What Is Shogun World On 'Westworld'? Viewers Will Get To Explore New Delos Destinations
In the Season 1 finale of Westworld, Maeve was shocked to discover evidence of other parks outside of her own. As she travelled through the control rooms with Felix and Hector in tow, she stumbled across a group of hosts styled as feudal Japanese warriors. It was the first sign of Shogun World — but wait, what is Shogun World on Westworld?
It has now become clear that there are several parks outside of the titular one. There are six in total, though fans have only seen Westworld and the Raj, which was where the Man in Black's daughter went to hunt Bengal tigers. The promo for Season 2 Episode 5, "Akane no Mai," provides a glimpse at Shogun World, a park modeled after Japan's Edo period, according to the official Delos website. It's described as catering to "those for whom Westworld is not enough," offering a place where "the true connoisseur of gore can indulge their fantasies with the slash of a katana." It allows guests to play at being warriors while presumably engaging in all the brutality one has come to expect from a Delos park.
Maeve will be traveling to Shogun World soon, but the journey has been highly anticipated by fans ever since "The Bicameral Mind." And there's a lot to look forward to in this new facet of Delos Destinations.
While viewers may have expected to see Medieval World or Roman World next, because both featured in the 1973 film that Westworld was based on, showrunners Lisa Joy and Jonathan Nolan had a few different reasons for choosing Shogun World instead. One in-universe explanation was that it was simply a good business decision for Delos. "But also if you're doing a theme park, you wouldn't limit it to the Western European or North American experience," Nolan told Entertainment Weekly. "You'd try to reach a global audience. So the idea is you have a texture here that's totally different."
Nolan also spoke at length to several outlets about his love of Akira Kurosawa films, as well as the link between Westerns and Japanese samurai films. During an interview with The Hollywood Reporter, he said:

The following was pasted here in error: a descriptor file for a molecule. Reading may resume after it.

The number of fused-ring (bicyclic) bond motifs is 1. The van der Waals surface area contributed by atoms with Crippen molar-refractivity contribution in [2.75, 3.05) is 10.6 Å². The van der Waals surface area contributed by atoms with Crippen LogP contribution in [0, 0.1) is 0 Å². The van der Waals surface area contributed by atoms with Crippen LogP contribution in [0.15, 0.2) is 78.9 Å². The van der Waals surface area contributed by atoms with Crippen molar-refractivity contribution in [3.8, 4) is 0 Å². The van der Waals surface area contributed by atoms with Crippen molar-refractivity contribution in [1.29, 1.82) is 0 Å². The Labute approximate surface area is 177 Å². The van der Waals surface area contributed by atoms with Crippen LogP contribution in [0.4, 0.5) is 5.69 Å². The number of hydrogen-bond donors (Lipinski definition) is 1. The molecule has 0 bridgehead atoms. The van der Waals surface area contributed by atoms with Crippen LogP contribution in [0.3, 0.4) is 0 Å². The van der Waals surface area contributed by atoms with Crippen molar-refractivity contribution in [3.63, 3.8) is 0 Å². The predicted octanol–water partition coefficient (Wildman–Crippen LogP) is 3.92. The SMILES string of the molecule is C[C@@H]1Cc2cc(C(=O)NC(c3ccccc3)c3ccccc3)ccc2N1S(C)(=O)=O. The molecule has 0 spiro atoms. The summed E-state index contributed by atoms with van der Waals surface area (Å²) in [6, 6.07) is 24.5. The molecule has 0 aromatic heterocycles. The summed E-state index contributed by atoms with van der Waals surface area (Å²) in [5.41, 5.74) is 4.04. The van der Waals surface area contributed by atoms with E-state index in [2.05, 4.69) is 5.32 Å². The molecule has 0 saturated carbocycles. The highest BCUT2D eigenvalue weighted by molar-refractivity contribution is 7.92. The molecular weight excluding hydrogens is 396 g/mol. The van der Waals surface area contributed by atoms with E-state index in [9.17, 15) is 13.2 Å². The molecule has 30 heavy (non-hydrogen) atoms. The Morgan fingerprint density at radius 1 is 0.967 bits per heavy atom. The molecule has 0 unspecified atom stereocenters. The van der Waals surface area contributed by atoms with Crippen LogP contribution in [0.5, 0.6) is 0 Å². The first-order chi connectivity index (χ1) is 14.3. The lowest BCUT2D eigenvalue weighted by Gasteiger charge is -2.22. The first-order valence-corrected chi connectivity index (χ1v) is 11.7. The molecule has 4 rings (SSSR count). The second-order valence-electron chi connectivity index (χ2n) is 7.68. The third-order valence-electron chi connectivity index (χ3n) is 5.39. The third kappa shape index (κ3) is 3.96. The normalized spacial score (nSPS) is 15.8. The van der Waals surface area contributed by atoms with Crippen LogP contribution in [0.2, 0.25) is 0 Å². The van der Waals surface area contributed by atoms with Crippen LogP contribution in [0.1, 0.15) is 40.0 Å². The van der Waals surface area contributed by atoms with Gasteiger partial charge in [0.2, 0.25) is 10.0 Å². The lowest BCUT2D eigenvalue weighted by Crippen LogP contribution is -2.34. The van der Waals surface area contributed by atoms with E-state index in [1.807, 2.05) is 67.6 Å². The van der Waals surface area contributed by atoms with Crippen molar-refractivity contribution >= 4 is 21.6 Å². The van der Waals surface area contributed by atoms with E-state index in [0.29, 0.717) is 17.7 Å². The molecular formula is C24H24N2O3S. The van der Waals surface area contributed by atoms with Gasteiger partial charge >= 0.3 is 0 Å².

The reason we went with the shogun, Imperial Japanese motif for that world is in large part because of the beautiful relationship you had between the golden age Westerns and the golden age samurai films. As soon as Akira Kurosawa would make a film, it would get remade with cowboys. The idea that those stories worked in two very distinct genres and languages, and the relationship between those genres, to me was irresistible as an homage to how Kurosawa was responsible for some of the greatest Westerns of all time.
While Joy shared Nolan's cinematic tastes, it was also more personal for her. "It's wonderful to work with actors we haven't worked with before," she told THR. "This allows us a lot of access to Asian actors and the Asian community, which is very important to me as part-Asian myself."
Like Westworld and the Raj, Shogun World won't necessarily be wholly accurate to the time period it references. Nolan dubbed it a "composite" to EW, pointing out that the other parks had also taken on various aspects of the worlds they depicted to create something that hit all the expected notes without being super faithful. The time Shogun World is meant to reflect spanned 300 years, while Westworld often references anything from the Civil War to the early 19th Century. It evokes a period and a feeling, much like movies do.
Viewers will find out if it's a world they're curious to explore further when Episode 5 airs on May 20 at 9 p.m. ET on HBO.